Football is a sport that is watched by millions of Americans, some of which reside in New Jersey. Fans cheer for their favorite team as they battle their opponent. Sunday get-togethers in the fall are often even centered on the day’s game, and party-goers dress up in their team’s colors.
It is a sport, it is entertainment, but the National Football League is also a workplace for the players that participate in it. It is easy to forget this fact, but the recent situation involving Jonathan Martin and the alleged harassment in the locker room and on cellphone messages has made this clear once again.
What is interesting to note, is that Martin’s mother actually wrote a column in USA TODAY just over a decade ago that addressed exactly this topic. The Dec. 18, 2002, article was focused on how employers can prevent or at least limit the instances of harassment, whether based on gender, race, religion or any other protected class.
Jane Howard-Martin’s suggestions to employers included drafting a clear policy that sets a zero tolerance standard for harassment situations. What terms would she include in her policy? Ones that address consensual romantic relationships, discourage intimate relationships between supervisors and subordinates, reporting processes that protect the complainant and a clear investigative procedure.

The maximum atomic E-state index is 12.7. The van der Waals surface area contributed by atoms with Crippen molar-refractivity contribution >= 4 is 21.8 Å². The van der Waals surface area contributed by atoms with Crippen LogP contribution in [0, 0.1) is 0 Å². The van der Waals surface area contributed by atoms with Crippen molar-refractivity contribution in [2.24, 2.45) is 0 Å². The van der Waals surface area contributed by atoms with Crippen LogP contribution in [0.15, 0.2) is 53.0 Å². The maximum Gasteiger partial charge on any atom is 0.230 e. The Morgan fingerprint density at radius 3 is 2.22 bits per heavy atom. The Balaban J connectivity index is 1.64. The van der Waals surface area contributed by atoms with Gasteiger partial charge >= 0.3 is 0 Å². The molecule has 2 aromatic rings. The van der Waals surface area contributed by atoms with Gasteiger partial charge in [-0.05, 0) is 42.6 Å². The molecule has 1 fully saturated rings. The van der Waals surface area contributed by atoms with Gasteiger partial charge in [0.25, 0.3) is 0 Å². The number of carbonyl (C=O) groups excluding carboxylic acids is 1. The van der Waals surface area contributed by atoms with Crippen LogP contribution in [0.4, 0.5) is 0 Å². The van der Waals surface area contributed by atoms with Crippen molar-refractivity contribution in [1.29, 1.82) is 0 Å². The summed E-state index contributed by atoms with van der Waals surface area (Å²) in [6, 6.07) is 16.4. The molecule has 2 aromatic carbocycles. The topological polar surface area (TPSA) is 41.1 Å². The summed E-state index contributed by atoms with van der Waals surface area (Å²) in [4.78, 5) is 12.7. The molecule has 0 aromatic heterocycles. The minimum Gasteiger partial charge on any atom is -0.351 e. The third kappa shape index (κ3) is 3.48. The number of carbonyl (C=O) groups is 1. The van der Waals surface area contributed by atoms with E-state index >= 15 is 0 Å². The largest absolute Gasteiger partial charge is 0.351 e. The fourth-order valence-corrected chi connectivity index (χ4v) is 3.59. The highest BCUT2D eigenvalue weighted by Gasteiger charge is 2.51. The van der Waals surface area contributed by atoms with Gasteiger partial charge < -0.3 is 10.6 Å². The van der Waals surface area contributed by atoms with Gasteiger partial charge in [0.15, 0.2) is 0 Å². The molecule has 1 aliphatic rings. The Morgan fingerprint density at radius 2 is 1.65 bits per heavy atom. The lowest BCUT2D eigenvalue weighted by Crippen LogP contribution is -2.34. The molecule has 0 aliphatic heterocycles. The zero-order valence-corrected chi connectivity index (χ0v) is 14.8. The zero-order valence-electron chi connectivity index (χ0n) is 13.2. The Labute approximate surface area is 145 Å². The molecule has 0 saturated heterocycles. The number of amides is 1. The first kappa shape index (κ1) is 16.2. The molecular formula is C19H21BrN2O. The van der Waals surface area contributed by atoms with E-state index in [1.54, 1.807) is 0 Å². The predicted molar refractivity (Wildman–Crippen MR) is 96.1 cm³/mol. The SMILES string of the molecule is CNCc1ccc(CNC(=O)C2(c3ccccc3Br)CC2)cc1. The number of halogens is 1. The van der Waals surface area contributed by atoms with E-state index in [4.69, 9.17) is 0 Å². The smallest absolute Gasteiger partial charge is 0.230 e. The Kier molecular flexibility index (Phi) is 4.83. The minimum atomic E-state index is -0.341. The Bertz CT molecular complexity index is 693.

Next, the company should develop an internal structure for overseeing harassment-prevention. Most importantly, she reminded employers that these policies are only effective when enforced. An unenforced policy could leave workers as exposed to harassment as a workplace with no policy in place at all.
The key here is to ensure that a place of employment is free of workplace harassment, but unfortunately, employees are often forced to earn a living in a hostile work environment. In these cases, an employee should know that an employer can be held accountable in an employment lawsuit.
Source: USA TODAY, “Stop workplace harassment in your company,” Jane Howard-Martin, Nov. 14, 2013